T.W. Burgess with Alexander Channel Swiming Cup (I)

T.W. Burgess with Channel Swiming trophy

T.W. Burgess, the second man to successfully swim the English Channel, pictured here with the large trophy, The Alexander Channel Cup, he was awarded.

In November 1906 Adolph Alexander founded the Channel Swimming Club and became its first and only President, with swimmers Montague Holbein, Thomas Burgess and Jabez Wolffe as vice-Presidents. It was formed at a meeting on 16th November at the St. Dunstan Rooms, Anderton’s Hotel, in Fleet St.  Its first committee meeting was on 9th April 1907 at 9 Parliament Chambers, Westminster. Several new prizes were given by committee members to the Club for the encouragement of long-distance sea swimming and initially a ten mile sea race and a relay team crossing were to be instigated:-

 “For over a distance of ten miles Mr. W. Proctor has presented  a Challenge Cup, another member, Mr. H. Proctor, a similar trophy for fifteen miles, while Mr. Allen (Manchester) offers a third for a 25 mile swim. The trophies are to be won twice in succession or three times in all before becoming the property of the competitor, while medals and diplomas are to be awarded for each contest. The club’s hon. treasurer, Mr. A. Jonas, has presented a challenge trophy to be known as the “Webb Memorial Shield” for a relay race across the Straits of Dover, by teams of four swimmers. In addition, there is the Alexander Channel Cup for the swimmer (amateur or professional), irrespective of nationality, who emulates the feat of Captain Webb, made 32 years ago.”

‘The Alexander Channel Cup (I)’ was commissioned and purchased for £250 by Alexander for the Channel Swimming Club in 1907 and was won by Burgess in 1911. It comprised 250 oz. of silver, made in Sheffield, 3ft high, 43in. circumference. Engraved with swimmers battling with the waves, surrounded by dolphins, nautilus and other shells. Lid surmounted with figure of Victory blowing a horn. Over-sized gadrooned goblet body on a black onyx base with inscription plate and two flag plaques, one inscribed ‘1875’ and a blank one later engraved ‘1911’

Whereabouts unknown. Last heard of in Burgess’s possession at his death, 2 July 1950 in Levallois Perret, Paris, France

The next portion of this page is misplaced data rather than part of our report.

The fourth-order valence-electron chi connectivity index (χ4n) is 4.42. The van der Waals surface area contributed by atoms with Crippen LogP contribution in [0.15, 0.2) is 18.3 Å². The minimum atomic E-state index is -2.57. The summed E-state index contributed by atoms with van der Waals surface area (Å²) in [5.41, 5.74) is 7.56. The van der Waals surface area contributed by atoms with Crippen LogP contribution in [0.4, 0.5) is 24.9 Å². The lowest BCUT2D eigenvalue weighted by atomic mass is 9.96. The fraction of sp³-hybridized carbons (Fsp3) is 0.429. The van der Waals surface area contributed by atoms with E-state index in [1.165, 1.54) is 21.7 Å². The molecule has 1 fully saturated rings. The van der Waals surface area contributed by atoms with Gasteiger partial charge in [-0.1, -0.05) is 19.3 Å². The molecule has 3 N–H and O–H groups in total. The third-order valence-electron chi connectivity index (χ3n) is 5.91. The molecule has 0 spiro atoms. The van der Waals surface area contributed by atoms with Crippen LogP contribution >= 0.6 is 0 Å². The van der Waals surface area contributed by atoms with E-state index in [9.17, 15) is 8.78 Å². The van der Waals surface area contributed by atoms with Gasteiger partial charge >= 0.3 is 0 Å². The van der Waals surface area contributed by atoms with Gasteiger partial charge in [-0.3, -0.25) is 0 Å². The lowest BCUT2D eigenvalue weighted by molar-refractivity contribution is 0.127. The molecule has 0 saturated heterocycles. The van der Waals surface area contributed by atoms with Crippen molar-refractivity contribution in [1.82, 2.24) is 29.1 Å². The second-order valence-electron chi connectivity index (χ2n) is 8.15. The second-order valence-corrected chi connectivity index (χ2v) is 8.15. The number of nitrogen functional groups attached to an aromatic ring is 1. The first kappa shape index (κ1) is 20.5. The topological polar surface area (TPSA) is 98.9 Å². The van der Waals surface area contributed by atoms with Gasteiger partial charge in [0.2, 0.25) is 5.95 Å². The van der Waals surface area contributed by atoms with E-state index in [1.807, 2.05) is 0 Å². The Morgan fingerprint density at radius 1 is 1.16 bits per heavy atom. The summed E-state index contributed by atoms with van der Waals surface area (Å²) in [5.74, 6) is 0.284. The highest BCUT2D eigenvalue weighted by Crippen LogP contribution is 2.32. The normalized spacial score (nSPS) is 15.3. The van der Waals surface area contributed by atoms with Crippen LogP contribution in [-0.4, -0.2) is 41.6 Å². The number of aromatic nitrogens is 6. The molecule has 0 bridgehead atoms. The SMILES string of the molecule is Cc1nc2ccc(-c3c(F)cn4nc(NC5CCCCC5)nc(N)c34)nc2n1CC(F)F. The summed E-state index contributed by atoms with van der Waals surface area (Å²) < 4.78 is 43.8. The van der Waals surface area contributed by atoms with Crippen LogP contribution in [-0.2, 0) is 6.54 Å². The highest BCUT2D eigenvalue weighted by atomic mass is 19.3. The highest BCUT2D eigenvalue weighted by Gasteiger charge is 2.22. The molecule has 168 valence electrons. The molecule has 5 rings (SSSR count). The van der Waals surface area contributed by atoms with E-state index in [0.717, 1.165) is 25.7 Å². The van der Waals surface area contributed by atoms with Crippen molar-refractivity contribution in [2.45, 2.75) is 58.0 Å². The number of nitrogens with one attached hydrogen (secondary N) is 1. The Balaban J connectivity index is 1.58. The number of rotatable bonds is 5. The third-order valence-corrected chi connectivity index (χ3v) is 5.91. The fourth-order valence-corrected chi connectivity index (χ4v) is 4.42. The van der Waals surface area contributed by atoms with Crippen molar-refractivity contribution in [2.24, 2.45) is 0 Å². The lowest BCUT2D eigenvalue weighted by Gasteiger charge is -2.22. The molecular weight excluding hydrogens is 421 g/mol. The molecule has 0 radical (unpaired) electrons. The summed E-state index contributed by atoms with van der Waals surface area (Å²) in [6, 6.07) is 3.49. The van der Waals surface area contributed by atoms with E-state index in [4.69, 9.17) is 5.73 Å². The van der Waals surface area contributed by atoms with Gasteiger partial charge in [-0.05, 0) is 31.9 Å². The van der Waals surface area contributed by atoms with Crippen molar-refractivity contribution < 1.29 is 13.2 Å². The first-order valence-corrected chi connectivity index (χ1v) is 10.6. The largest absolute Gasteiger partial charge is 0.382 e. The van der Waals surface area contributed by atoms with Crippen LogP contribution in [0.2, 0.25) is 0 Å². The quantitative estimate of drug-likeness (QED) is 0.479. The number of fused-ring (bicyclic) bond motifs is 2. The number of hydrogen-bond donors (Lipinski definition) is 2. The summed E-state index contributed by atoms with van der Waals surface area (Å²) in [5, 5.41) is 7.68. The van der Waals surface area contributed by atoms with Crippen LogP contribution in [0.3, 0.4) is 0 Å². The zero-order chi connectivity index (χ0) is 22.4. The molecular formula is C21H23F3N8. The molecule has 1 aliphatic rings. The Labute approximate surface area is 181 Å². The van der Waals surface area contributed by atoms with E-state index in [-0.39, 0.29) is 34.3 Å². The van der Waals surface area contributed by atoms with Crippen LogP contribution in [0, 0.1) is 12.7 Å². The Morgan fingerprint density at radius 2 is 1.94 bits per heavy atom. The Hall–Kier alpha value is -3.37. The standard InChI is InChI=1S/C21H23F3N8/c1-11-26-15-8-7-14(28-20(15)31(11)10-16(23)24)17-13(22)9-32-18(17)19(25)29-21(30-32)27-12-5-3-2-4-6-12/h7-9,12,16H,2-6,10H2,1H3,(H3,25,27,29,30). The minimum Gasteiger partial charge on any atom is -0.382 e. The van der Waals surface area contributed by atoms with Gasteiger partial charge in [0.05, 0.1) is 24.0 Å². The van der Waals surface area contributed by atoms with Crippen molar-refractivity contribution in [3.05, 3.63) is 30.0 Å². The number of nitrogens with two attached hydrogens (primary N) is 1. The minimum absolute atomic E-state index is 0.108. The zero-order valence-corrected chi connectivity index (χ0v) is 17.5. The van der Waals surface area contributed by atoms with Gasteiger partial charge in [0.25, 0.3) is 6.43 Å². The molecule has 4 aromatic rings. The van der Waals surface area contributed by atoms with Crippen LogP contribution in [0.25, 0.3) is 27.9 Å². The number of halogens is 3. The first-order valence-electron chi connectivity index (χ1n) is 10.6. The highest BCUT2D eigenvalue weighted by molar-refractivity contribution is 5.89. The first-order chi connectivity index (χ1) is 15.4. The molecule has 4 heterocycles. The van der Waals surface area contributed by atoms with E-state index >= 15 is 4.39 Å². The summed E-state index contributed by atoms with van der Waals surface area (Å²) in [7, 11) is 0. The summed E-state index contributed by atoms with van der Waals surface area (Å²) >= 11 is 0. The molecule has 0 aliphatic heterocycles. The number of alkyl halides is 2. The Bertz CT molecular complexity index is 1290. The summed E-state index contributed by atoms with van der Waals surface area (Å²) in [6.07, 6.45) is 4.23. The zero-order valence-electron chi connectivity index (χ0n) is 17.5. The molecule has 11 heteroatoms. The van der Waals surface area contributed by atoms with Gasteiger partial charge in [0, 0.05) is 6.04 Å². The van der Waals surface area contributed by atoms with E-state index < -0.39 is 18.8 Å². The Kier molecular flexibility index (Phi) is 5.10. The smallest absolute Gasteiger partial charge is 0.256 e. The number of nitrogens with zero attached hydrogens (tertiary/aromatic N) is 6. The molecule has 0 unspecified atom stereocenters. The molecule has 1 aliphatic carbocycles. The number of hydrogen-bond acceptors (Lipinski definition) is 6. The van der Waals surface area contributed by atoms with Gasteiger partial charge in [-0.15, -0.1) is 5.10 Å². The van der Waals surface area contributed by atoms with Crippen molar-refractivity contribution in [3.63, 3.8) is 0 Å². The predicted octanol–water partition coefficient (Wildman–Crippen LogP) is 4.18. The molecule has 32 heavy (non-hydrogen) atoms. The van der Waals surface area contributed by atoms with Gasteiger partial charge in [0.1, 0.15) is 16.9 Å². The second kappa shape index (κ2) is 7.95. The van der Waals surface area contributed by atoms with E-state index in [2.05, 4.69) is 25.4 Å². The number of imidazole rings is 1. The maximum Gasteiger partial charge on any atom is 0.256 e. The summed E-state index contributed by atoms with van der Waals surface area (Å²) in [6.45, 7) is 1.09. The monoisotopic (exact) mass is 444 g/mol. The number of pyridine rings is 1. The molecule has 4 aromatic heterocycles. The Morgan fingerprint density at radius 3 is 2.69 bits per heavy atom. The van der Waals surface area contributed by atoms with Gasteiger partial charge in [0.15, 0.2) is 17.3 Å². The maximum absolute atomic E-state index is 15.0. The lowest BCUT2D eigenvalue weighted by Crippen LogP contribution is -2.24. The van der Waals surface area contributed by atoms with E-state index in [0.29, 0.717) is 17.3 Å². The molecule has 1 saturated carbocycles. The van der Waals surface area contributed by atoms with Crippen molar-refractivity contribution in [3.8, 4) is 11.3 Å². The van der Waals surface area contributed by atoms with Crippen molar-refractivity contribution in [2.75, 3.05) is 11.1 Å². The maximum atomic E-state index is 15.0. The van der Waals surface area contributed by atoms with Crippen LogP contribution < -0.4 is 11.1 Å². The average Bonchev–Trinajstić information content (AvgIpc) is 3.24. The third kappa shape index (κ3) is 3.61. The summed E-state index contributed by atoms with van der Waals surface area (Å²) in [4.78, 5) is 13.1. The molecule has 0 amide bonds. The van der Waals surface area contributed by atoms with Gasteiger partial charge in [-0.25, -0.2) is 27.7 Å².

Thomas William Burgess had 17 unsuccessful attempts to swim the Channel. He made three attempts in 1904, five in 1905, four in 1906, one in 1907, and four in 1908.

On the 28, Aug. 1906 he set off from St. Margaret’s Bay at 7.26am, at 1.30 pm, he met a tide that was taking him backwards, so he turned around and swam back to England, arriving at 5.28 pm. having swum for 10hrs 02mins.

More than 70 attempts had been made on the Channel between the Captain Webb swim and William Burgess successful swim on the 5th of September 1911. He swam from the South Foreland to Cap-Gris-Nez in 22hrs 35mins. His swim was finally recognized by the CSA 16th August 1928. He used lard as his protection, and for food hot chocolate, hot milk, grapes, and chicken. The water was so calm that the sails became useless and they had to put the row boat out to tow the main boat, for the remainder of the swim.

Thomas Burgess received a Congratulations telegram from the King, a £1000 cheque from the Daily Sketch, and the Alexander Challenge Cup, donated and presented by Mr Alexander, President of the Channel Swimming Club.

He made a further attempt in 1922, whilst training Georges Michel. He sportingly gave up in mid Channel to pilot Michel.

Burgess went on to train many swimmers including Charles Toth 1923, Gertrude Ederle in 1926 and Ishak Helmy in 1928. All of these swimmers were successful.

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